This module has now been permanently withdrawn and is no longer taught in the Warwick History Department.
This is the core module for the MA in the History of Race in the Americas. The module, taught in the Autumn term, may also be taken by students on the MA in History, the MA in Modern History, or any taught Master's students outside the History Department.
The MA programme in the history of race in the Americas introduces students to the history of race and the construction of ethnic identities in the United States, Latin America and the Caribbean, from the colonial period to the present day. It focuses particularly on indigenous peoples and Africans and their descendants and on their relations with European Americans and with each other. This core module familiarises students with key texts, offers critical approaches to theories of race and ethnicity as they relate to the Americas, and provides a framework for undertaking more specialised research in the dissertation. It is designed to complement ‘Theory, Skills and Methods’.
Week 1. Introduction: Contact Zones and Colonialism (RE)
Please note seminar for week 1 will be held at an unusual day/time: Friday 7 October, 14:00-16:00
Week 2. Writing the New World (JK)
Please note seminar for week 2 will be held at an unusual time: Wednesday 12 October, 11:15-13:00
Week 3. Slavery and Resistance (SL)
Please note seminar for week 3 will be held at an unusual day/time: Thursday 20 October, 15:00-17:00
Week 4. Law and Race in Colonial Spanish America (FE-B)
Please note seminar for week 4 will be held at an unusual time: Wednesday 26 October, 11:00-13:00
Week 5. Theorising Race (RE)
Please note seminar for week 5 will be held at an unusual day/time: Tuesday 1 November, 15:00-17:00
Week 6. Reading Week (No Seminar)
Week 7. Indians/Native Americans and Creole Republics (GT)
Week 10. Indigenismo and Indians in C20th Latin America (GT)
Short Essay Titles
These are sample essay titles. You are welcome to use other titles suggested by members of staff or a title of your own devising, provided, in the latter case, that you first confirm its suitability with the relevant staff member.
- Did colonial rule create and promote racism? Discuss with reference to sixteenth-century Spanish America and eighteenth-century Anglo America.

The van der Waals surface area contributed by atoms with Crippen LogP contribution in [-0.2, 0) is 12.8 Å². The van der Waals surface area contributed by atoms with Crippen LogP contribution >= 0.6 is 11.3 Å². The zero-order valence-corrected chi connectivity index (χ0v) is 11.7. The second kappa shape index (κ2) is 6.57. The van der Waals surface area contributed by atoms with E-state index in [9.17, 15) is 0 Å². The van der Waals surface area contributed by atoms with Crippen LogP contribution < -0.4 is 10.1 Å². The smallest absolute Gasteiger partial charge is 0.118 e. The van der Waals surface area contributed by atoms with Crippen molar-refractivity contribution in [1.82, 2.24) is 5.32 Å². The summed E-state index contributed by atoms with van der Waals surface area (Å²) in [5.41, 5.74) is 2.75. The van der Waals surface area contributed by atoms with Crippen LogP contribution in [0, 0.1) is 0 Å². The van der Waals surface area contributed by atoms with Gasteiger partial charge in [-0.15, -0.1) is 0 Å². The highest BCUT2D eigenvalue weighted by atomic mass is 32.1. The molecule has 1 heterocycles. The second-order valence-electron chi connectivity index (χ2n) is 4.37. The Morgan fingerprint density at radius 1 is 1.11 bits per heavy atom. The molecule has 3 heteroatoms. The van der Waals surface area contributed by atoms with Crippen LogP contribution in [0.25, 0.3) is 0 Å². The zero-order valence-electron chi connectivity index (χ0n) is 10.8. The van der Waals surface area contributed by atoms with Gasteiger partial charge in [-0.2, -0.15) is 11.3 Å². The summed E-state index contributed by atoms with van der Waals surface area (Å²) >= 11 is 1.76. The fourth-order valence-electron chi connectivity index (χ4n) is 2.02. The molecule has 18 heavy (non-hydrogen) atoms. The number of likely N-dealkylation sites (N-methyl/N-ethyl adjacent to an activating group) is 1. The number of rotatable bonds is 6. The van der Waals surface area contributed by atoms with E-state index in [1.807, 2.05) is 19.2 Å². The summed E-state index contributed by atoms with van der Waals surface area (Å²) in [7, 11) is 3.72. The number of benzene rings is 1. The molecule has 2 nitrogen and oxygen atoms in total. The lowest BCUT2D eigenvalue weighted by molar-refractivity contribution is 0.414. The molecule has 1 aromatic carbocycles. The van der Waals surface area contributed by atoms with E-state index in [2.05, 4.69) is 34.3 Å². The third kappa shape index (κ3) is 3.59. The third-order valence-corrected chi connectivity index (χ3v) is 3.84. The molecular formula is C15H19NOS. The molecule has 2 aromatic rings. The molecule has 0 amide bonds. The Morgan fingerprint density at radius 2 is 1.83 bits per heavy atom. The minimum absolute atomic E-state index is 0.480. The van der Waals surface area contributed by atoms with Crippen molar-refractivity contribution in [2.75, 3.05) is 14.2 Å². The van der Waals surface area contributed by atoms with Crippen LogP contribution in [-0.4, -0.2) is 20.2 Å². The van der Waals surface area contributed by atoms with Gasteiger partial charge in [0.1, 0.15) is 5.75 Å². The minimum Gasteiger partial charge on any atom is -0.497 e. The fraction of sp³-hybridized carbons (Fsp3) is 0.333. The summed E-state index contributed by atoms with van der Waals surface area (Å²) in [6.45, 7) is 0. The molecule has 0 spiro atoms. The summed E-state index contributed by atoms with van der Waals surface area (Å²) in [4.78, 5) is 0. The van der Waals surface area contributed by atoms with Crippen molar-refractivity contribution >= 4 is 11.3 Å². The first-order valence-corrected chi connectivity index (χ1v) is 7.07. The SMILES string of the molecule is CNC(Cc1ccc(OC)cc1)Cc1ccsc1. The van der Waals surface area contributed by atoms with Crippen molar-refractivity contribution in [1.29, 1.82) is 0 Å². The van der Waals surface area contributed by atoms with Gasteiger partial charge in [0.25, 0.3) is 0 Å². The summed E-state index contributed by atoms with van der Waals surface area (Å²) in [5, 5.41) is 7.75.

- Analyse the image of the barbarian and the ‘noble savage’ in any colonial chronicle and in Montaigne’s essay ‘On Cannibals’.
- Discuss the sources on Shakespeare’s The Tempest.
- Can The Tempest be read as an ‘American’ fable?
- Analyse the characters of Prospero, Caliban, Ariel and Miranda in The Tempest.
- Why has The Tempest played such a significant role in postcolonial criticism?
- Why did Europeans treat Africans and Native Americans differently in the Americas?
- How far was the introduction of slavery to the Americas an ‘unthinking decision’ (W. Jordan)?
- Why were there more slave revolts in the Caribbean and Latin America than in the United States?
- What is ‘race’?
- Have scientific ideas of ‘race’ changed substantially over the last 300 years?
- How and why have historians differed in their assessments of the significance of the Haitian Revolution?
- ‘Nothing but freedom.’ Is this a fair assessment of the black experience in post-emancipation societies?
- Is there such a thing as ‘whiteness’ and what, if anything, does it mean?
- To what extent are women the real markers of race and/or ‘whiteness’ and ‘blackness’?
- When did the Irish become ‘white’ and for what reason?
- How did Amerindian resistance shape state and nation building in 19th-century Latin America? Discuss with reference to one or more country.
- What role does race play in formulations of American history and nationhood? Give specific examples from American visual culture.
- How did early anthropologists (before c. 1930) explain ‘racial’ differences?
- Did indigenismo represent a reversal in the negative stereotype of the Indian?
- Did indigenous people benefit at all from indigenismo?
- What role did religion play in the US Black Freedom struggle?
1 assessed essay of 5,000 words: the course is taught in weekly 2-hour seminars
Various please see module handbook
|Time||10.00 am to 12 noon|
Seminars will take place in each tutor's office.
|Frank Eissa Barroso||H3.36|